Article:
MOSCOW––Russia’s Black Sea Fleet must have 8-10 submarines in active service and the Navy plans to commission new Lada class vessels to meet the requirement, a senior Navy official said on Tuesday.
The Black Sea Fleet, based in Ukraine’s Crimea, currently deploys one Project 877 Kilo class diesel-electric submarine, while an outdated Project 641 Foxtrot class sub is undergoing a long-term overhaul.
“We are planning to deploy additional submarines with the Black Sea Fleet, including new Lada class vessels, but our plans are being hampered by Ukraine, which sees this as the deployment of new weaponry rather than an upgrade of the existing fleet,” Vice Admiral Oleg Burtsev, deputy head of the Navy General Staff, told RIA Novosti.
The admiral said that the port of Novorossiisk would be an alternative to the main base in Sevastopol for the deployment of additional submarines when Russia finishes building the necessary infrastructure there.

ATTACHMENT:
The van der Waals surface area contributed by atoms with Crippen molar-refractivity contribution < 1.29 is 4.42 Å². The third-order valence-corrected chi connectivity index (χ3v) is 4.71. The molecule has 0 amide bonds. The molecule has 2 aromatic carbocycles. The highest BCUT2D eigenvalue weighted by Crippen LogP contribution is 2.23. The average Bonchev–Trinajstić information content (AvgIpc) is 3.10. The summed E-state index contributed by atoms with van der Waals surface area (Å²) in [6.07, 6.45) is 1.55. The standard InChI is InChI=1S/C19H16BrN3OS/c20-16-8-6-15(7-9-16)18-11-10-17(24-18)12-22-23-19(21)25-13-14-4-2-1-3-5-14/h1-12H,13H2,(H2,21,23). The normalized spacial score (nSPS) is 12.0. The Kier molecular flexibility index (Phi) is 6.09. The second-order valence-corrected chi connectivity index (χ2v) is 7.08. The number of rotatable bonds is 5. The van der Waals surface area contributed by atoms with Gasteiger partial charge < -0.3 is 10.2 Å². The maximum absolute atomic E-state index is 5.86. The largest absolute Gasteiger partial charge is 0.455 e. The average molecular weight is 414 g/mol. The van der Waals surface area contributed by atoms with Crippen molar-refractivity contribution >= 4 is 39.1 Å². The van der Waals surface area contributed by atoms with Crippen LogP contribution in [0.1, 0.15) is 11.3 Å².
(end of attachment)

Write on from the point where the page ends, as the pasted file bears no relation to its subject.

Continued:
“The infrastructure is being built under the federal program for the construction of a naval base in Novorossiisk until 2020,” Burtsev said.
Russia’s Black Sea Fleet uses a range of naval facilities in Ukraine’s Crimea as part of a 1997 agreement, under which Ukraine agreed to lease the bases to Russia until 2017.
Ukrainian President Viktor Yushchenko announced last summer that Ukraine would not extend the lease of the base in the Crimean city of Sevastopol beyond 2017, and urged Russia to start preparations for a withdrawal.
After thoroughly analyzing the outcome of last year’s military conflict with Georgia, Russia’s Defense Ministry had proposed an array of measures to strengthen its troops in the country’s southern region, as well as the Black Sea Fleet.
The first Lada class diesel-electric submarine featuring extended noise reduction will be commissioned with the Russian Navy in 2010. It features an advanced anti-sonar coating for its hull, an extended cruising range, and advanced anti-ship and anti-submarine weaponry, including Club-S cruise missile systems. Philippine News Agency